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Modifiers for inner classes  RSS feed

 
Leandro Melo
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Hi.
This is a question form dan's exam.

Which of the following modifiers can be applied to a class that is not a nested class?
a. public
b. protected
c. private
d. abstract
e. static
f. final

I got some doubts here. Could anyone point the modifiers allowed for:
- ordinary inner class
- method local inner class
- anonymous class (none, I guess)

I really thought the answers for this would be: a, b, c, d, f.
Thanks.
[ March 14, 2007: Message edited by: Leandro Melo ]
 
Mike Gershman
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From JLS 8.1.1:
The access modifier public pertains only to top level classes (�7.6) and to member classes (�8.5, �9.5), and is discussed in �6.6, �8.5 and �9.5. The access modifiers protected and private pertain only to member classes within a directly enclosing class declaration (�8.5) and are discussed in �8.5.1. The access modifier static pertains only to member classes (�8.5, �9.5). A compile-time error occurs if the same modifier appears more than once in a class declaration.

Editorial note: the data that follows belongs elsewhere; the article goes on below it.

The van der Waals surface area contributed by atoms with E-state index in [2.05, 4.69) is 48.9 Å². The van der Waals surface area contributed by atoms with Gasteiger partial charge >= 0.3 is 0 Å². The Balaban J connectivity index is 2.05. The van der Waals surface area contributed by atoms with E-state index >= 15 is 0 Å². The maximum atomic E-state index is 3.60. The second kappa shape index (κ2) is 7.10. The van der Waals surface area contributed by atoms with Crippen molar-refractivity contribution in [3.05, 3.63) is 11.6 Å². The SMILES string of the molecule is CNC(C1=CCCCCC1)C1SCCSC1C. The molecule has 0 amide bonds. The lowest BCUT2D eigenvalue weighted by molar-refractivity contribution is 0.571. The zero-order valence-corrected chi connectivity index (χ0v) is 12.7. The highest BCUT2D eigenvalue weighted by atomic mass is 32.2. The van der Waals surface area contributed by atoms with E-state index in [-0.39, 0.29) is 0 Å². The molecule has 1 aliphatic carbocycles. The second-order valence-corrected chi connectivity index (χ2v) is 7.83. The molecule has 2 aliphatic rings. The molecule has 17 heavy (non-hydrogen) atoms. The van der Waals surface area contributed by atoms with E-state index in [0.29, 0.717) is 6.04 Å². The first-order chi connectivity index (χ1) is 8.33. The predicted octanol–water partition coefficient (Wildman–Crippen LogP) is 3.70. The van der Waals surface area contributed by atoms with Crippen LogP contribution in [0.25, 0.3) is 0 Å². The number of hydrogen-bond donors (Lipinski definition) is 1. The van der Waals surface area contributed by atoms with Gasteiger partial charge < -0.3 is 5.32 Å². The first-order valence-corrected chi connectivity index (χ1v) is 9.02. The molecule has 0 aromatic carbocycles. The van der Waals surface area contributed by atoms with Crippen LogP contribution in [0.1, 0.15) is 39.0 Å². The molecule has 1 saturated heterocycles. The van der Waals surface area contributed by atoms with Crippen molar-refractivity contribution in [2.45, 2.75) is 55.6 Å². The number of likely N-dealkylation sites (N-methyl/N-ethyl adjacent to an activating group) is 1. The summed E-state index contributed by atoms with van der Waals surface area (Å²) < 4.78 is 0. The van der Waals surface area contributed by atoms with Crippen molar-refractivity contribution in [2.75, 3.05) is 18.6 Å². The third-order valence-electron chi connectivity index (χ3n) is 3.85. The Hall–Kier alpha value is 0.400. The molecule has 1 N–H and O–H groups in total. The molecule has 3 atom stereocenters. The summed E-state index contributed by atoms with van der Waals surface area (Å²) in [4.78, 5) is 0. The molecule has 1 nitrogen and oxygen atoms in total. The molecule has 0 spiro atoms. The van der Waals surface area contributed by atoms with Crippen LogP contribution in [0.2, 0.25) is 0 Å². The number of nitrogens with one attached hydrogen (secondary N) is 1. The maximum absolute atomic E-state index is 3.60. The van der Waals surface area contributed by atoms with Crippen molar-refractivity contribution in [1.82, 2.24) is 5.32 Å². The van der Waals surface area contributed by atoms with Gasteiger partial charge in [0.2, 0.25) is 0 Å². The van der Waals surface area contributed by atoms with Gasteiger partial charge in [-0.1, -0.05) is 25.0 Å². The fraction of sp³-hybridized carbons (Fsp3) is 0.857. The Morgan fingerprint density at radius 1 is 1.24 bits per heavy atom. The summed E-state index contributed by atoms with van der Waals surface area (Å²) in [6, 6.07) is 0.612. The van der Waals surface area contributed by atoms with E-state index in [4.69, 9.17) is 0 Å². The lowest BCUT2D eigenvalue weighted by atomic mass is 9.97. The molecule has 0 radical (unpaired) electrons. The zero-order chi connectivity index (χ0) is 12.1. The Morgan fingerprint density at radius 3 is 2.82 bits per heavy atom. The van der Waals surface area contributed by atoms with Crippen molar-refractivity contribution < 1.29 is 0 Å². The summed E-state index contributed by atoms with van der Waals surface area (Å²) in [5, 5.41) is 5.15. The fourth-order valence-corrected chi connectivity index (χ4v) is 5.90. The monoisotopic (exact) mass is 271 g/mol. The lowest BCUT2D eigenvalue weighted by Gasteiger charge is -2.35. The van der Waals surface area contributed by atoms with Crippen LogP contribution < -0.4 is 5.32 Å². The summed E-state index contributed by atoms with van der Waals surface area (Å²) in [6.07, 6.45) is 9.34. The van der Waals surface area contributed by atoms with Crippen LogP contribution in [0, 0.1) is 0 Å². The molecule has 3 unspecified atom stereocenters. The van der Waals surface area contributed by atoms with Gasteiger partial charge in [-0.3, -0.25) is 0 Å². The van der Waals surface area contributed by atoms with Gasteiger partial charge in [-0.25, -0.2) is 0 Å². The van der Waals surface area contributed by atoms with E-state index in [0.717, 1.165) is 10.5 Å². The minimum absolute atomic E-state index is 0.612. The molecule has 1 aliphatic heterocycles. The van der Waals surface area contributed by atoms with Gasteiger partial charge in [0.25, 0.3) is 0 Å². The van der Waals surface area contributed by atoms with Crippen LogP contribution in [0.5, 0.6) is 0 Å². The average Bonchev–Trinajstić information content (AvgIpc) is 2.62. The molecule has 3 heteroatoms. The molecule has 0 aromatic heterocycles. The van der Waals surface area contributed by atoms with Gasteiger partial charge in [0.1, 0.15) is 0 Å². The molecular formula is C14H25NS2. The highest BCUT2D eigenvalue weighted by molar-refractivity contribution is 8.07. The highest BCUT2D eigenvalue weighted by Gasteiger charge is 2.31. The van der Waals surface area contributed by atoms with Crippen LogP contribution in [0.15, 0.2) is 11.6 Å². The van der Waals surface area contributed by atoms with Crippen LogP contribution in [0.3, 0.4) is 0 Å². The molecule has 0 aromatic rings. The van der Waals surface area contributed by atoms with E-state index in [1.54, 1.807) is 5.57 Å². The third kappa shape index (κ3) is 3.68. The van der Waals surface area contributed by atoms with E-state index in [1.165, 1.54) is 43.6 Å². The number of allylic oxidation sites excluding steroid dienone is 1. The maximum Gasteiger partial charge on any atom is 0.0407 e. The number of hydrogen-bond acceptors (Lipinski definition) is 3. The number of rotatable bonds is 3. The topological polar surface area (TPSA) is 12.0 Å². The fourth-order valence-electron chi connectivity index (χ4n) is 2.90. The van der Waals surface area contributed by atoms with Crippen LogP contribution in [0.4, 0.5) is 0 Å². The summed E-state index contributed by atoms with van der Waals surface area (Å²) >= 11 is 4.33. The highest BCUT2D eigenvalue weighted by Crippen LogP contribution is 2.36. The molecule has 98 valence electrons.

There is no place to put modifiers in an anonymous class. Other than that, abstract and final are not restricted in terms of your categories, but there are certainly cases where they don't work.
 
Ren� Star
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Originally posted by Leandro Melo:
Hi.
This is a question form dan's exam.

Which of the following modifiers can be applied to a class that is not a nested class?
a. public
b. protected
c. private
d. abstract
e. static
f. final


Here's the list for the accessibility classes (public, private, protected):

1. Top-level class
public or none(=default/package accessibility)

2. Member class (nested class that is not inside a method or other block)
public, private, protected or none

3. Local class (class inside a block)
4. Anonymous class
For both types no accesibility modifiers are allowed.
 
Tony Morris
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A member class of an interface can not have any explicit access modifier, except public. Explicitly specifying it is redundant.
 
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